A Burgundian Finale!


To end my blog series, I'd like to share with you our trip to Burgandy, France...

We have come to adore Pinot Noirs, and we went to go explore their roots. This pilgrimage helped us to appreciate both European and Californian wine a bit more. I always encourage wine tourism because it's educational, breathtaking, exciting, and full-filling in so many ways.

First off, to travel there, you need to take a train from Paris to Dijon, and then another one from Dijon to Beaune, the base town for a Burgundian tour.

2nd, wine tasting here is NOT the same as in California. You can't just drive up to the wineries and expect a glamorous tasting room with a perky, welcoming wine club attendant. Keep in mind that most wineries in France are generations old, which means that they have survived because they have a loyal following with consumers, restaurants, and distributors. They don't need to please tourists who will probably only buy 1 or 2 bottles of wine. Some might view this is "stuffy" but I think it shows history and culture, so it should be appreciated for what it is.

We did a bit of research and learned how to go wine tasting in Burgundy and found 2 proper ways....

1. Jeep/Van Tour

Companies: Authentica and Chemins de Bourgogne

Both of these tour companies were amazing: provided great information, tastings, and scenic views. There are multiple tours to choose from, whether you want a meal included, cheese tasting, or a simple vineyard drive along. Do a bit of research, and you will find tours that fit your style and budget.

Some key things we learned were...
a. ALL of the grapes in Burgundy are Pinot Noir. Government-mandated.
b. Quality is marked and controlled on the label. Look for "Village" or "Premier Cru" for your best bets (these mean that the quality is a bit higher and the winemaker is involved with the process from start to finish). Amazingly, this labeling is government controlled as well, so you know what you are getting. Now, if only California regulated what "Reserve" means....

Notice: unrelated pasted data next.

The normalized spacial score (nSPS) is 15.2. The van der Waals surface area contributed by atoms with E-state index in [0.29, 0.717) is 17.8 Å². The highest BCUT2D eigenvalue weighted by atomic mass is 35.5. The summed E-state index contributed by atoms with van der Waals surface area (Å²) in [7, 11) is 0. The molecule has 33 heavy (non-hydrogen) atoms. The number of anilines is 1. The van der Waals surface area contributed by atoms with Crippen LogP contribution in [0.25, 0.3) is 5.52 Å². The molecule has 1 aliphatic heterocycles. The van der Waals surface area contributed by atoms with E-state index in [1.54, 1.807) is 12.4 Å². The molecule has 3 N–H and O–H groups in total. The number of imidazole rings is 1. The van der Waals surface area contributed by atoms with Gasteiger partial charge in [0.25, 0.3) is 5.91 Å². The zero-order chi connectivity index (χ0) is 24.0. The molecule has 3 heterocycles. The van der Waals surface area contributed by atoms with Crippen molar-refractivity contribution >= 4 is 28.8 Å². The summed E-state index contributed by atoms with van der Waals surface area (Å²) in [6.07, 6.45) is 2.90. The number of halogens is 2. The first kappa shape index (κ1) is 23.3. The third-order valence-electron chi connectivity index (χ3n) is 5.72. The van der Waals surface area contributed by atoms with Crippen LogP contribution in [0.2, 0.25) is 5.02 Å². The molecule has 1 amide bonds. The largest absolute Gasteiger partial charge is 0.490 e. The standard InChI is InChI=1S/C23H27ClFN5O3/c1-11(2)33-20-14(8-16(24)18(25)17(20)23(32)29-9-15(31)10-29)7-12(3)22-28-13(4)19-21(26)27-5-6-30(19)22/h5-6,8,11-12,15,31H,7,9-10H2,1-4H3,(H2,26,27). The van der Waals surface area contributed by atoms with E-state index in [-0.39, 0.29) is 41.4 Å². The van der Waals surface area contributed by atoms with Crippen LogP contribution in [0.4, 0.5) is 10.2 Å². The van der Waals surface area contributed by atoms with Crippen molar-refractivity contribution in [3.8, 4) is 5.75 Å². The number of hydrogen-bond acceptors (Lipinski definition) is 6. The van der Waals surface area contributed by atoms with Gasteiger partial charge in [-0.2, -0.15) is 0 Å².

c. Each region within Burgundy are distinct. Our favorites were the "Village" qualities of Beaune and Gevrey Chambertin. Fruit forward, but not jammy, and earthy notes that are not too overwhelming. Overall, great balance.

Sweeping vineyard views
Castle among the vines
French vines. The long stem is referred to as a "baguette" and the short one is called "croissant" - Oh, Frenchies :)
Wine tasting at a family vineyard
Touring their generations-old wine cellar

Yes, GENERATIONS old. Reminds me of "Cask of the Amontillado".
Bought a bottle of "Gevrey Chambertin" for our wedding night.

2. Cellar tours, walking around Beaune

Winery: Mache Aux Vins

Stay overnight (or maybe 2-3 nights) in lovely Beaune, a little town with a wonderful wine-making past and present. Wander in and out of alleys, have snacks and house wine at random cafes, splurge and have dinner in a wine cave, and explore the ancient wine cellars masked as modern store fronts. Most are guided tours of cellars and caves, but some are self-guided. One we will highlight is Marche Aux Vins, a self-guided and self-pouring cellar tour. This "store" may not be among the vast vineyards, but we found it to be so much more...

Wandering in Beaune
Inside Marche.... looks like it could be a typical wine tasting on a long flat table, but....
... instead, you are lead downstairs into a wine cave/cellar!
Wines are labeled with descriptions. The tour is self-guided.
We are able to pour our own tastings. Very trusting of tourists. We remained surprisingly mature through this process.
Being a self-guided tour, we were able to move about at our own pace.

 Wine has taken us far and wide, shown us unique differences between people and cultures, made us open-minded about possibilities. I end my blog on this note: my journey isn't over, but I turn it over to you to take you places and experience/taste things you never knew of. Why? Because it's just good l'vin(o).


Finding wine, finding myself